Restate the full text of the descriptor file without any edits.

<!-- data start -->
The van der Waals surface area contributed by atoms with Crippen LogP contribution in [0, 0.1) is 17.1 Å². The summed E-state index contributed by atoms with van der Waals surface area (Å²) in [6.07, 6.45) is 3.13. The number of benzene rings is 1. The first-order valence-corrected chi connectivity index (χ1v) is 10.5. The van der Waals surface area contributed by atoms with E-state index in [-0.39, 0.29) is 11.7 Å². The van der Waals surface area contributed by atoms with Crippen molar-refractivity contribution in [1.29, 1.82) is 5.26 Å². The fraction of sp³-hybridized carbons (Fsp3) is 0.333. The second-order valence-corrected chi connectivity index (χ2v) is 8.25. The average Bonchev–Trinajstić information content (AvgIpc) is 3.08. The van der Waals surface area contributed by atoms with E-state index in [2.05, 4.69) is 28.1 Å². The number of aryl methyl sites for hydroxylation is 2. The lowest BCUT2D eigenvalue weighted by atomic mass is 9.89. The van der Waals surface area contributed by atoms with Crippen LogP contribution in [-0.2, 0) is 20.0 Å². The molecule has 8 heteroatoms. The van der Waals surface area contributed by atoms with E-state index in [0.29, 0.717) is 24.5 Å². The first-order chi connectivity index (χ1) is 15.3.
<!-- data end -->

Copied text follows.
The van der Waals surface area contributed by atoms with Crippen LogP contribution in [0, 0.1) is 17.1 Å². The summed E-state index contributed by atoms with van der Waals surface area (Å²) in [6.07, 6.45) is 3.13. The number of benzene rings is 1. The first-order valence-corrected chi connectivity index (χ1v) is 10.5. The van der Waals surface area contributed by atoms with E-state index in [-0.39, 0.29) is 11.7 Å². The van der Waals surface area contributed by atoms with Crippen molar-refractivity contribution in [1.29, 1.82) is 5.26 Å². The fraction of sp³-hybridized carbons (Fsp3) is 0.333. The second-order valence-corrected chi connectivity index (χ2v) is 8.25. The average Bonchev–Trinajstić information content (AvgIpc) is 3.08. The van der Waals surface area contributed by atoms with E-state index in [2.05, 4.69) is 28.1 Å². The number of aryl methyl sites for hydroxylation is 2. The lowest BCUT2D eigenvalue weighted by atomic mass is 9.89. The van der Waals surface area contributed by atoms with Crippen LogP contribution in [-0.2, 0) is 20.0 Å². The molecule has 8 heteroatoms. The van der Waals surface area contributed by atoms with E-state index in [0.29, 0.717) is 24.5 Å². The first-order chi connectivity index (χ1) is 15.3.